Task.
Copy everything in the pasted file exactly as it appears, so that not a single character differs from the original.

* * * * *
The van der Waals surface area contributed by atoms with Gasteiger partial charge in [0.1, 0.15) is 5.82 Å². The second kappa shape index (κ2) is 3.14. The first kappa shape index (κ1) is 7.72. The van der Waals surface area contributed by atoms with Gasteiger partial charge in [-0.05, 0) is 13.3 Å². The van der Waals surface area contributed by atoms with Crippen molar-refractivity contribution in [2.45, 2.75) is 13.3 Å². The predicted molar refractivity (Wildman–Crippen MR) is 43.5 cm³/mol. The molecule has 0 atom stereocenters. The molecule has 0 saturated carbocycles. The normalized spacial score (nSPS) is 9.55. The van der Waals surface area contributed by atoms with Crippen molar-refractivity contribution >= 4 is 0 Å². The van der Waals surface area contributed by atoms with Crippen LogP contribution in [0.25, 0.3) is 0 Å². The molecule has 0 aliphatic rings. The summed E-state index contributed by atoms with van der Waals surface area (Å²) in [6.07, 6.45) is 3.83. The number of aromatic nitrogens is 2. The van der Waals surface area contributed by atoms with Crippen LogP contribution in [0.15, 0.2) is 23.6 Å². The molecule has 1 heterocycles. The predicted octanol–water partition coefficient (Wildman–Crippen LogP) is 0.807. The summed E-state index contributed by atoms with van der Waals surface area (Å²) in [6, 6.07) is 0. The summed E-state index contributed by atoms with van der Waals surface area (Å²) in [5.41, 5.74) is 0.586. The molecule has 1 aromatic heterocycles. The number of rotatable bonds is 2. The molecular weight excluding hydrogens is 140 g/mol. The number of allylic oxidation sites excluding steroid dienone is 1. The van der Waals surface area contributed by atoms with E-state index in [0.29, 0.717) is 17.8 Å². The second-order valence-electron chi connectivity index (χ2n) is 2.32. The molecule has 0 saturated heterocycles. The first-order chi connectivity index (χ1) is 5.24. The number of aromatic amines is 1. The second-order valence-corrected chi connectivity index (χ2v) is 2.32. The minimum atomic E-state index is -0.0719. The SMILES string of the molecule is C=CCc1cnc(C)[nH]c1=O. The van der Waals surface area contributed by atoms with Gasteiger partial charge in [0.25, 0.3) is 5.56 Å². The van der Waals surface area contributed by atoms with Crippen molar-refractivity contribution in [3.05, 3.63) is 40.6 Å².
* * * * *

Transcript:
The van der Waals surface area contributed by atoms with Gasteiger partial charge in [0.1, 0.15) is 5.82 Å². The second kappa shape index (κ2) is 3.14. The first kappa shape index (κ1) is 7.72. The van der Waals surface area contributed by atoms with Gasteiger partial charge in [-0.05, 0) is 13.3 Å². The van der Waals surface area contributed by atoms with Crippen molar-refractivity contribution in [2.45, 2.75) is 13.3 Å². The predicted molar refractivity (Wildman–Crippen MR) is 43.5 cm³/mol. The molecule has 0 atom stereocenters. The molecule has 0 saturated carbocycles. The normalized spacial score (nSPS) is 9.55. The van der Waals surface area contributed by atoms with Crippen molar-refractivity contribution >= 4 is 0 Å². The van der Waals surface area contributed by atoms with Crippen LogP contribution in [0.25, 0.3) is 0 Å². The molecule has 0 aliphatic rings. The summed E-state index contributed by atoms with van der Waals surface area (Å²) in [6.07, 6.45) is 3.83. The number of aromatic nitrogens is 2. The van der Waals surface area contributed by atoms with Crippen LogP contribution in [0.15, 0.2) is 23.6 Å². The molecule has 1 heterocycles. The predicted octanol–water partition coefficient (Wildman–Crippen LogP) is 0.807. The summed E-state index contributed by atoms with van der Waals surface area (Å²) in [6, 6.07) is 0. The summed E-state index contributed by atoms with van der Waals surface area (Å²) in [5.41, 5.74) is 0.586. The molecule has 1 aromatic heterocycles. The number of rotatable bonds is 2. The molecular weight excluding hydrogens is 140 g/mol. The number of allylic oxidation sites excluding steroid dienone is 1. The van der Waals surface area contributed by atoms with E-state index in [0.29, 0.717) is 17.8 Å². The second-order valence-electron chi connectivity index (χ2n) is 2.32. The molecule has 0 saturated heterocycles. The first-order chi connectivity index (χ1) is 5.24. The number of aromatic amines is 1. The second-order valence-corrected chi connectivity index (χ2v) is 2.32. The minimum atomic E-state index is -0.0719. The SMILES string of the molecule is C=CCc1cnc(C)[nH]c1=O. The van der Waals surface area contributed by atoms with Gasteiger partial charge in [0.25, 0.3) is 5.56 Å². The van der Waals surface area contributed by atoms with Crippen molar-refractivity contribution in [3.05, 3.63) is 40.6 Å².